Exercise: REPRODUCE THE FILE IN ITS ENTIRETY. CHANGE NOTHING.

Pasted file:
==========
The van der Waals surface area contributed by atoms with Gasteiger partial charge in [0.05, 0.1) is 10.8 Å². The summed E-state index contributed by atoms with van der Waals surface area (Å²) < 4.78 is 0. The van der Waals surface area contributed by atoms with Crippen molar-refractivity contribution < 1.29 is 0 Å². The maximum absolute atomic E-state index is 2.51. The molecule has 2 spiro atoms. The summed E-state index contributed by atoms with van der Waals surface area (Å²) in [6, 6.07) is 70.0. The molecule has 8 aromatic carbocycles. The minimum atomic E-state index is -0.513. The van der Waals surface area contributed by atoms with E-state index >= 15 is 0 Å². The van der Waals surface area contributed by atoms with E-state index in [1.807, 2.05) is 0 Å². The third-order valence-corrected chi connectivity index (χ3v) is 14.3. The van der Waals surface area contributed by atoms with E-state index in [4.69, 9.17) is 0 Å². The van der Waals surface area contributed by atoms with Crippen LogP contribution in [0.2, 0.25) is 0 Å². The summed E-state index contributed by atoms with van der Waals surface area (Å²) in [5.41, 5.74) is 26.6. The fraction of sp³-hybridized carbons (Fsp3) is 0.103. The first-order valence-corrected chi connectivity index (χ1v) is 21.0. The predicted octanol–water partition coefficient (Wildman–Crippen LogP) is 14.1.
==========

The van der Waals surface area contributed by atoms with Gasteiger partial charge in [0.05, 0.1) is 10.8 Å². The summed E-state index contributed by atoms with van der Waals surface area (Å²) < 4.78 is 0. The van der Waals surface area contributed by atoms with Crippen molar-refractivity contribution < 1.29 is 0 Å². The maximum absolute atomic E-state index is 2.51. The molecule has 2 spiro atoms. The summed E-state index contributed by atoms with van der Waals surface area (Å²) in [6, 6.07) is 70.0. The molecule has 8 aromatic carbocycles. The minimum atomic E-state index is -0.513. The van der Waals surface area contributed by atoms with E-state index >= 15 is 0 Å². The van der Waals surface area contributed by atoms with E-state index in [1.807, 2.05) is 0 Å². The third-order valence-corrected chi connectivity index (χ3v) is 14.3. The van der Waals surface area contributed by atoms with E-state index in [4.69, 9.17) is 0 Å². The van der Waals surface area contributed by atoms with Crippen LogP contribution in [0.2, 0.25) is 0 Å². The summed E-state index contributed by atoms with van der Waals surface area (Å²) in [5.41, 5.74) is 26.6. The fraction of sp³-hybridized carbons (Fsp3) is 0.103. The first-order valence-corrected chi connectivity index (χ1v) is 21.0. The predicted octanol–water partition coefficient (Wildman–Crippen LogP) is 14.1.